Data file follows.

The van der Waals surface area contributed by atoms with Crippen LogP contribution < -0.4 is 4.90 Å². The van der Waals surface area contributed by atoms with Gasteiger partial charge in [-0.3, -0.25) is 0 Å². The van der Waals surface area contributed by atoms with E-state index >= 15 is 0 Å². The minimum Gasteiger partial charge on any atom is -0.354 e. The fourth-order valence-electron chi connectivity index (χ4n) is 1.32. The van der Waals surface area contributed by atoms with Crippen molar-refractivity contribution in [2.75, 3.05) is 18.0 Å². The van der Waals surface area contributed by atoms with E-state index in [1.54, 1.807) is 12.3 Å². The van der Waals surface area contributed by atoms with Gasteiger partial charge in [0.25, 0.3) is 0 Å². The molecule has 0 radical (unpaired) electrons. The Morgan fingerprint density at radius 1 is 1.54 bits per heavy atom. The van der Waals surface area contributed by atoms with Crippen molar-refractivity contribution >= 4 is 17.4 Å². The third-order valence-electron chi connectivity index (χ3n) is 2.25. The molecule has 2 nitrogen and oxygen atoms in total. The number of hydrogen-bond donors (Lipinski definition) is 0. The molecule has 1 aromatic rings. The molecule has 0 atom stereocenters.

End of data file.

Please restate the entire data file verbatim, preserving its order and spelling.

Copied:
The van der Waals surface area contributed by atoms with Crippen LogP contribution < -0.4 is 4.90 Å². The van der Waals surface area contributed by atoms with Gasteiger partial charge in [-0.3, -0.25) is 0 Å². The van der Waals surface area contributed by atoms with E-state index >= 15 is 0 Å². The minimum Gasteiger partial charge on any atom is -0.354 e. The fourth-order valence-electron chi connectivity index (χ4n) is 1.32. The van der Waals surface area contributed by atoms with Crippen molar-refractivity contribution in [2.75, 3.05) is 18.0 Å². The van der Waals surface area contributed by atoms with E-state index in [1.54, 1.807) is 12.3 Å². The van der Waals surface area contributed by atoms with Gasteiger partial charge in [0.25, 0.3) is 0 Å². The molecule has 0 radical (unpaired) electrons. The Morgan fingerprint density at radius 1 is 1.54 bits per heavy atom. The van der Waals surface area contributed by atoms with Crippen molar-refractivity contribution >= 4 is 17.4 Å². The third-order valence-electron chi connectivity index (χ3n) is 2.25. The molecule has 2 nitrogen and oxygen atoms in total. The number of hydrogen-bond donors (Lipinski definition) is 0. The molecule has 1 aromatic rings. The molecule has 0 atom stereocenters.